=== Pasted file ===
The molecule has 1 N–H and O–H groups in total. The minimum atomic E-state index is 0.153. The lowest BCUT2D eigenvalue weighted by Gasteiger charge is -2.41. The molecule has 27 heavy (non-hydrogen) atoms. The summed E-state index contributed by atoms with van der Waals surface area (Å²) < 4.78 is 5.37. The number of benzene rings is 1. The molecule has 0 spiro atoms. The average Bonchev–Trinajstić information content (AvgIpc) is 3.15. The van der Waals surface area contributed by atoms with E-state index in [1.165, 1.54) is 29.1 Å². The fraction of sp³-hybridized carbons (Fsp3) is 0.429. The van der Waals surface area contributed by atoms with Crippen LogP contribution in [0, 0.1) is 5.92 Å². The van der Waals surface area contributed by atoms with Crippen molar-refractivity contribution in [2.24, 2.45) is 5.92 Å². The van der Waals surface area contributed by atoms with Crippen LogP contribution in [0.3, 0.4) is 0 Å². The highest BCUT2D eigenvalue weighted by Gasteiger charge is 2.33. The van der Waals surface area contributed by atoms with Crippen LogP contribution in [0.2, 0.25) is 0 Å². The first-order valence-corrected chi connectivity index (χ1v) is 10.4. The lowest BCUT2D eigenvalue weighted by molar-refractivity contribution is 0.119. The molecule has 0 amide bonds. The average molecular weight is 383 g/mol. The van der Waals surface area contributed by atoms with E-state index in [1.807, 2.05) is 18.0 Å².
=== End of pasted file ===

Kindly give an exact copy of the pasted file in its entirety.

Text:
The molecule has 1 N–H and O–H groups in total. The minimum atomic E-state index is 0.153. The lowest BCUT2D eigenvalue weighted by Gasteiger charge is -2.41. The molecule has 27 heavy (non-hydrogen) atoms. The summed E-state index contributed by atoms with van der Waals surface area (Å²) < 4.78 is 5.37. The number of benzene rings is 1. The molecule has 0 spiro atoms. The average Bonchev–Trinajstić information content (AvgIpc) is 3.15. The van der Waals surface area contributed by atoms with E-state index in [1.165, 1.54) is 29.1 Å². The fraction of sp³-hybridized carbons (Fsp3) is 0.429. The van der Waals surface area contributed by atoms with Crippen LogP contribution in [0, 0.1) is 5.92 Å². The van der Waals surface area contributed by atoms with Crippen molar-refractivity contribution in [2.24, 2.45) is 5.92 Å². The van der Waals surface area contributed by atoms with Crippen LogP contribution in [0.3, 0.4) is 0 Å². The highest BCUT2D eigenvalue weighted by Gasteiger charge is 2.33. The van der Waals surface area contributed by atoms with Crippen LogP contribution in [0.2, 0.25) is 0 Å². The first-order valence-corrected chi connectivity index (χ1v) is 10.4. The lowest BCUT2D eigenvalue weighted by molar-refractivity contribution is 0.119. The molecule has 0 amide bonds. The average molecular weight is 383 g/mol. The van der Waals surface area contributed by atoms with E-state index in [1.807, 2.05) is 18.0 Å².